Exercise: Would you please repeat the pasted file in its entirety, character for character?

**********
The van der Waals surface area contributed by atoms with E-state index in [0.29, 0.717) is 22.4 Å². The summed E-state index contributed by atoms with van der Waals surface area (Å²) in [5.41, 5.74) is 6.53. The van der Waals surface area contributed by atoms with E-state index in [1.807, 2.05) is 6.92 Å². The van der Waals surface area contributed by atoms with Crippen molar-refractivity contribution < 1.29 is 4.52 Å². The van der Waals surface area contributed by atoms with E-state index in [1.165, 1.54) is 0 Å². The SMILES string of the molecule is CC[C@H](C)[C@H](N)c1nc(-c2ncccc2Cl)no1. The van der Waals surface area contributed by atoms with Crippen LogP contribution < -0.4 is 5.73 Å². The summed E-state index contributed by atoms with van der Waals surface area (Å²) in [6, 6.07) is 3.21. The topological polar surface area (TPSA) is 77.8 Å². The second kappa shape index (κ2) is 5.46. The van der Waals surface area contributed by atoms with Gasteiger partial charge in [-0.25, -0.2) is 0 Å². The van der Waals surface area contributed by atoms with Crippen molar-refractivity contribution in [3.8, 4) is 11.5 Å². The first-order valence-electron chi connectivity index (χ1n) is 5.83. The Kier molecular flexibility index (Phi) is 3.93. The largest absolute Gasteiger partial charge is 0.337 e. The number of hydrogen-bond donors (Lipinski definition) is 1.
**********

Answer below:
The van der Waals surface area contributed by atoms with E-state index in [0.29, 0.717) is 22.4 Å². The summed E-state index contributed by atoms with van der Waals surface area (Å²) in [5.41, 5.74) is 6.53. The van der Waals surface area contributed by atoms with E-state index in [1.807, 2.05) is 6.92 Å². The van der Waals surface area contributed by atoms with Crippen molar-refractivity contribution < 1.29 is 4.52 Å². The van der Waals surface area contributed by atoms with E-state index in [1.165, 1.54) is 0 Å². The SMILES string of the molecule is CC[C@H](C)[C@H](N)c1nc(-c2ncccc2Cl)no1. The van der Waals surface area contributed by atoms with Crippen LogP contribution < -0.4 is 5.73 Å². The summed E-state index contributed by atoms with van der Waals surface area (Å²) in [6, 6.07) is 3.21. The topological polar surface area (TPSA) is 77.8 Å². The second kappa shape index (κ2) is 5.46. The van der Waals surface area contributed by atoms with Gasteiger partial charge in [-0.25, -0.2) is 0 Å². The van der Waals surface area contributed by atoms with Crippen molar-refractivity contribution in [3.8, 4) is 11.5 Å². The first-order valence-electron chi connectivity index (χ1n) is 5.83. The Kier molecular flexibility index (Phi) is 3.93. The largest absolute Gasteiger partial charge is 0.337 e. The number of hydrogen-bond donors (Lipinski definition) is 1.